Jurisdictions that have adopted the UBE. Source: National Conference of Bar Examiners.


The Uniform Bar Exam continues its march across the United States, with 33 jurisdictions now using or soon to adopt the standard test for attorney admissions.

The Supreme Courts of Illinois and Rhode Island this month formally adopted the uniform exam, and the Tennessee Supreme Court did so in April. Maryland and North Carolina each adopted the exam in November, and Texas could be next. A court-appointed task force in May recommended that the Lone Star state begin using the uniform exam while a similar committee in Ohio is expected to release its own recommendation next month.

“It probably did reach a critical mass where a lot of jurisdictions decided, ‘Hey, this is good for law students, it’s good for law schools, it’s good for consumers of legal services, and it promotes lawyer mobility,” said Judith Gundersen, president of the National Conference of Bar Examiners, which creates the three components of the uniform bar exam and has advocated for its use nationally. “There just haven’t been problems, really, implementing it in states that have adopted it. I think that’s what’s giving other states that are coming on board some degree of comfort.”

The Uniform Bar Exam has transformed over the past eight years from an idea to a major force changing the way lawyers get admitted to practice. Attorneys who take the test in a uniform bar exam jurisdiction may transfer that score to any other state that also uses the standard test, meaning they don’t have to retake the bar as long as they meet the incoming jurisdiction’s cut scores. (Uniform bar jurisdictions each establish their own cut score, but 80 percent fall between 260 and 270 on a 400-point scale, according to Gundersen. Illinois has set a 266 cut score.)

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The ability of lawyers to move seamlessly across state lines was a major selling point to the deans of Illinois’ nine law schools, who worked closely with the Illinois Board of Admissions to the Bar to study the idea, according to Loyola University Chicago School of Law Dean Michael Kaufman.

“The deans were very convinced that this would improve the ability of graduates of [a] Illinois law school to become members of the bar and find gainful employment, not just in Illinois but elsewhere,” Kaufman said. “Any time that the profession is more open and welcoming to qualified lawyers and less prone to closing the door, that’s a good thing.”

Students have been enthusiastic about the change—announced June 8 by the Illinois Supreme Court—though some recent graduates are disappointed that the uniform test won’t come online until July 2019, Kaufman said.

Illinois is the fifth-largest bar exam jurisdiction in the country and its adoption of the uniform exam could prompt other Midwest jurisdictions to follow suit, Gundersen said. New York’s decision to go with the standard test in 2015 had a ripple effect in the Northeast, with New Jersey, Connecticut and Vermont quickly coming on board. New York is the single-largest bar exam jurisdiction, with more than 14,000 taking its test in 2017.

Illinois neighbor Missouri was the first to adopt the Uniform Bar Exam in 2010 and Iowa did so in 2015. But Indiana, Kentucky and Wisconsin, each of which abut Illinois, have not gone to the uniform exam. (Wisconsin is unique in that its diploma privilege allows graduates of the state’s two law schools to practice there without sitting for the bar exam.)

“With a majority of jurisdictions in the United States now administering the Uniform Bar Exam, the time seemed right to adapt to a legal landscape that demands more flexibility and recognizes multijurisdictional practice,” said Illinois Supreme Court Chief Justice Lloyd Karmeier in an announcement of the change.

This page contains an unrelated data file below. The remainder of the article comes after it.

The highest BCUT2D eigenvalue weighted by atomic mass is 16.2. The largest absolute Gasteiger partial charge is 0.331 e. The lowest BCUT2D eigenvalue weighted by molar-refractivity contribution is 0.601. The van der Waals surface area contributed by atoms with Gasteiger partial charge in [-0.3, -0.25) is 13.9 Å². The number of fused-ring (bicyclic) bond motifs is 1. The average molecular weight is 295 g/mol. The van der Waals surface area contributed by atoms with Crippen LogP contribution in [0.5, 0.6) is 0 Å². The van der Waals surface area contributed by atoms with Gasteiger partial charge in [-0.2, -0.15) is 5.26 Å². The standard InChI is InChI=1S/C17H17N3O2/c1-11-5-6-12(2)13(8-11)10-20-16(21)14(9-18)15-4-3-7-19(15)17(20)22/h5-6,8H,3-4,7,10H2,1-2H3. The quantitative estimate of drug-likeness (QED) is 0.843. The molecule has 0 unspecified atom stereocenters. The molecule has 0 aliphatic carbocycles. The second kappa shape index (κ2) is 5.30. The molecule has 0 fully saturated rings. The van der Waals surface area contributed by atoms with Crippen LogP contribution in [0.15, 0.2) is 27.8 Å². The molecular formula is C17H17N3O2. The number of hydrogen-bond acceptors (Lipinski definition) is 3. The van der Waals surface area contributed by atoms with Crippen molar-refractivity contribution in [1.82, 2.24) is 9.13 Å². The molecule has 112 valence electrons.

But Uniform Bar Exam holdouts remain, namely California and Florida, which respectively see the second- and third-largest numbers of bar takers each year. Neither state appears poised to adopt the test in the near future.

The Texas task force cited the benefits to new lawyers in its recommendation that the state adopt the uniform exam.

“The UBE allows lawyers to move between states without spending the time and money needed to take multiple bar exams,” the task force report reads. “This is advantageous for new law school graduates who wish to look for employment in more than one state—including both Texans who wish to move to other states, and those from other states who wish to practice law here.”

The Texas Supreme Court is not expected to reach a decision on the uniform bar exam until its current term wraps up in August.

It’s not yet clear where Ohio’s task force will land on the uniform exam, but two-thirds of its members are law school professors and administrators, and the standard exam has generally been popular with legal educators.

Moving to the uniform exam in Illinois will require only a slight modification to the existing exam. Illinois already uses the 200 multiple-choice question Multistate Bar Examination and the Multistate Essay Examination, which consists of six questions. Next year, it will do away with three Illinois-law essay questions and instead use the Multistate Performance Test, in which exam takers complete two legal writing assignments. The performance test places more emphasis on legal analysis and reasoning abilities than the current state essays, Kaufman said.

But Kaufman said Illinois should closely monitor the uniform exam to ensure it actually improves lawyers’ access and that the quality of the test remains high.

“We all believe [the uniform exam] needs to be monitored, and we need some data to see what the effect of the [exam] will actually be on patterns of law students, lawyers, and the actual practice of law,” he said. “Are there any unintended consequences? We don’t really know that yet, even from the other states. It’s a pretty significant change.”